These are all the consequences of free speech. Yiannopoulos can publish in other ways, including self-publishing, finding another publisher, or even buying a high-volume laser printer and get the results trimmed and bound and selling the book on street corners and via mail order. All of those actions are protected from government interference. He can use the Internet to spread his ideas, as he has long done, and companies can ban him from their services, as Twitter did, without banning him from the Internet. (Commercial Internet providers work within a form of common carrier laws that immunize them against data that passes over them in exchange for them not interfering with it.)

(About prior restraint, above: Simon & Schuster has whatever rights to review his work before it goes into print; that's not prior restraint. The government can't oversee it or prevent its publication, though a successful libel lawsuit afterwards could have the consequence of the publisher pulling it from sale.) 

Consequences of civil disobedience and violence. Constitutionally protected free speech also isn't immune from extra-legal responses by individuals and groups, which is where police and courts get involved. A group might choose to prevent Yiannopoulos' speech by barricading entries and screaming to prevent him from being heard. That's a civil act and could result in arrest. The people engaged in civil disobedience can't carp if they suffer a consequence from denying speech; many revel in it, showing the flaws in a system that has no fetters, and many examples of civil disobedience changed the world.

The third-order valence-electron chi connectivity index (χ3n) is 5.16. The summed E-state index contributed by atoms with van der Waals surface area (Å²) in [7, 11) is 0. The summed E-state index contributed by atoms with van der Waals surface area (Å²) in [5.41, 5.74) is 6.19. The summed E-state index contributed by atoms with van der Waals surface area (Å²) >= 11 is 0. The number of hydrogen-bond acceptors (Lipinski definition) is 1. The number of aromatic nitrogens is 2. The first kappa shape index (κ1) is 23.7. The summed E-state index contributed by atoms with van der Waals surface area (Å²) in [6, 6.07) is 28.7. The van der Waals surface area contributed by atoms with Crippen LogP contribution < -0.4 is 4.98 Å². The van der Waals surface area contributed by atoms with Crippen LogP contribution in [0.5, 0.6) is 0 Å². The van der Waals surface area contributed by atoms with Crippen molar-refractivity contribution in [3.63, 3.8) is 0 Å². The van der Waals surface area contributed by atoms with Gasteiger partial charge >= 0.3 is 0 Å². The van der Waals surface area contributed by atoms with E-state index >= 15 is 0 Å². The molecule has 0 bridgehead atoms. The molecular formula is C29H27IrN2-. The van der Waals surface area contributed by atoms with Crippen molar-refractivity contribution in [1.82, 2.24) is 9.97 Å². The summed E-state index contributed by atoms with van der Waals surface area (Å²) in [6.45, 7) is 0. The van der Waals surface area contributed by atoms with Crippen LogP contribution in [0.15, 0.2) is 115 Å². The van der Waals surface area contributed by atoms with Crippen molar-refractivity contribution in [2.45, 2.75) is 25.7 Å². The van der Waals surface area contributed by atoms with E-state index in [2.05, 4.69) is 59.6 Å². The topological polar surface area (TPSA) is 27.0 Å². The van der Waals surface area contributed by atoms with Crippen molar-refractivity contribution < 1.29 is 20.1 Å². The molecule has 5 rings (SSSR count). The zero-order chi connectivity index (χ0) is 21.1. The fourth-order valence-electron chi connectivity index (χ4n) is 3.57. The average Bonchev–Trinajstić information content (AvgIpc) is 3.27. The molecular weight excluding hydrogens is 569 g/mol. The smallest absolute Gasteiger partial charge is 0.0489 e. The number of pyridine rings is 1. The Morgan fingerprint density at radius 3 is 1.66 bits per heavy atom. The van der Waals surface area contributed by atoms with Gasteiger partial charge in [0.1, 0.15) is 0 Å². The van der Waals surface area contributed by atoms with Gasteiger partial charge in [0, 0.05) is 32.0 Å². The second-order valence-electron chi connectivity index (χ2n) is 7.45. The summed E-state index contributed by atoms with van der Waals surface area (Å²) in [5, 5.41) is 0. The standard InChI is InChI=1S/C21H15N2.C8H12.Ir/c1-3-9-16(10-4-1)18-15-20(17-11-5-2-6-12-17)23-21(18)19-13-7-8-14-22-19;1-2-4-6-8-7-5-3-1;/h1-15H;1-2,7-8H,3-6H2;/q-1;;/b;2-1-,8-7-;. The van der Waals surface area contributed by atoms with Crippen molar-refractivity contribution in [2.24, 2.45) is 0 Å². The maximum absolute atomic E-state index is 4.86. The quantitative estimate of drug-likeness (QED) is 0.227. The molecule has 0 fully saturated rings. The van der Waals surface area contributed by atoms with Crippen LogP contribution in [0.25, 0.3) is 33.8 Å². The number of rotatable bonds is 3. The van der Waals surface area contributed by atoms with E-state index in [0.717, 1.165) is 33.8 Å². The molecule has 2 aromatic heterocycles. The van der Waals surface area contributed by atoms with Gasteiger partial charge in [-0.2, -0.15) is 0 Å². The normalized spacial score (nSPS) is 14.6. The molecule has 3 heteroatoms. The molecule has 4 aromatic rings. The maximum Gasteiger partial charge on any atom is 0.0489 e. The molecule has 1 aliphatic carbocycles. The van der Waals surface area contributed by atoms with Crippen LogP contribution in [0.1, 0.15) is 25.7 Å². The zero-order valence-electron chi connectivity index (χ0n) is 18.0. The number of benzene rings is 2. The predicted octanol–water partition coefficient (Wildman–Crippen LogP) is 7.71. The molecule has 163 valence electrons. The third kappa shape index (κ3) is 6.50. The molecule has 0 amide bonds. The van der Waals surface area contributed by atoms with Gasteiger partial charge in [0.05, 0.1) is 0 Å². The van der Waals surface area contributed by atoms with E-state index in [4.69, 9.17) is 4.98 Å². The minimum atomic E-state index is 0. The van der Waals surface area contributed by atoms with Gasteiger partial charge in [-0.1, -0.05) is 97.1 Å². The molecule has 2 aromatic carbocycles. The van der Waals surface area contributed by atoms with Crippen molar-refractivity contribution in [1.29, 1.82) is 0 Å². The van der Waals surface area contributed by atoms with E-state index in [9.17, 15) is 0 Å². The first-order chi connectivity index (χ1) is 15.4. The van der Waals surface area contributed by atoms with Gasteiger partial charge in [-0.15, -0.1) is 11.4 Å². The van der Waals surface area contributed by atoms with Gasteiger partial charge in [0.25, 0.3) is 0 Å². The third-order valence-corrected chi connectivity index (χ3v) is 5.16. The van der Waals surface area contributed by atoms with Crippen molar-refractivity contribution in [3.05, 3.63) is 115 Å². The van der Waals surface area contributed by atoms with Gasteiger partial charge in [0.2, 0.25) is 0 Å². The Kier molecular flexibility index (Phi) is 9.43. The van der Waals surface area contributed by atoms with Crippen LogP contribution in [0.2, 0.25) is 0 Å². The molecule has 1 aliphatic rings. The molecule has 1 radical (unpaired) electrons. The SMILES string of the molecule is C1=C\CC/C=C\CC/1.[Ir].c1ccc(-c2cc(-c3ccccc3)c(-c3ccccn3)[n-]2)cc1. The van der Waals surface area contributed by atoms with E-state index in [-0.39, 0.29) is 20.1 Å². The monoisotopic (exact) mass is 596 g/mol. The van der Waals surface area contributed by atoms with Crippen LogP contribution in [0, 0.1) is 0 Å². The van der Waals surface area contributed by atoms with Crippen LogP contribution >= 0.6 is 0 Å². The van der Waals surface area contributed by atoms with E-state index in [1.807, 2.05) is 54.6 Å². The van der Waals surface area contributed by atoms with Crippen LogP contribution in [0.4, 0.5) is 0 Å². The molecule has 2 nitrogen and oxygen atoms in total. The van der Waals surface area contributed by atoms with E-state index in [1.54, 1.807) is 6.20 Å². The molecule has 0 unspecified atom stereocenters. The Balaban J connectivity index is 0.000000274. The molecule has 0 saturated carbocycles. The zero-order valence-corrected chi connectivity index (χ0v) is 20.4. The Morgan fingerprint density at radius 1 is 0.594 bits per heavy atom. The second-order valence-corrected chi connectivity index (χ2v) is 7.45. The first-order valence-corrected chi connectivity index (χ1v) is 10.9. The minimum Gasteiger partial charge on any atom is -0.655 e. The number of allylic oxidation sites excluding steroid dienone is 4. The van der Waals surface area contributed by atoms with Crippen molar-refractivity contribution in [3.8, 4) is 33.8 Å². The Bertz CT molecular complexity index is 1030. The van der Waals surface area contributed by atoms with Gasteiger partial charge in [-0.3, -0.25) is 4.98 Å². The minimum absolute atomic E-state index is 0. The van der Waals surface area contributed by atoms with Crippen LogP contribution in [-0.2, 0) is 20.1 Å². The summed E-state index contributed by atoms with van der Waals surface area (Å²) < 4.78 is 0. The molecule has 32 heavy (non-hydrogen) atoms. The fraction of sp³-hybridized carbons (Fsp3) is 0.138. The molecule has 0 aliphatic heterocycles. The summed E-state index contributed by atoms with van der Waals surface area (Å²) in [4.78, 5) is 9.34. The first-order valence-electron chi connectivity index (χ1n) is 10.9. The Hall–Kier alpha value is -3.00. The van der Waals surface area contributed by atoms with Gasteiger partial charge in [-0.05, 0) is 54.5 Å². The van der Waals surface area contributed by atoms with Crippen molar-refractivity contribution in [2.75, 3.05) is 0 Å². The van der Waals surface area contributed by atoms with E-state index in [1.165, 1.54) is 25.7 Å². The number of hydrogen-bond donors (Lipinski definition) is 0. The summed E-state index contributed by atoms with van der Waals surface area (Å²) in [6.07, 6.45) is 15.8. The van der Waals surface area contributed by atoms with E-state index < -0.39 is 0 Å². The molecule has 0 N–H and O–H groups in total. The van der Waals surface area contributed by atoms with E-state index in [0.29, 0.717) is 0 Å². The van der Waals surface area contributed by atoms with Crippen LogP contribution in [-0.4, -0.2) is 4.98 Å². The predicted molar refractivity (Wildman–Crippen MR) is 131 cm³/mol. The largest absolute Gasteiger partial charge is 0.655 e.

People may also choose to engage in violence. The "punch a Nazi" meme that has been rolling around since white-supremacist Richard Spencer was punched while giving a video interview must be paired with the notion that the assailant could be arrested, charged, convicted, and sent to jail for their actions. That, again, is a consequence and some people may choose what they believe is the moral high ground of assault knowing the potential outcome of incarceration.

Campus disinvitation is not frequent, but it's used to score political points. The number of times people try to bar speakers from campuses with any kind of organized or substantive effort is relatively few, usually focused on a few individuals, who are often on the far right, but sometimes on the far left. These incidents are blown up out of proportion by those who are often far less extreme members of the same ideology to use as political props.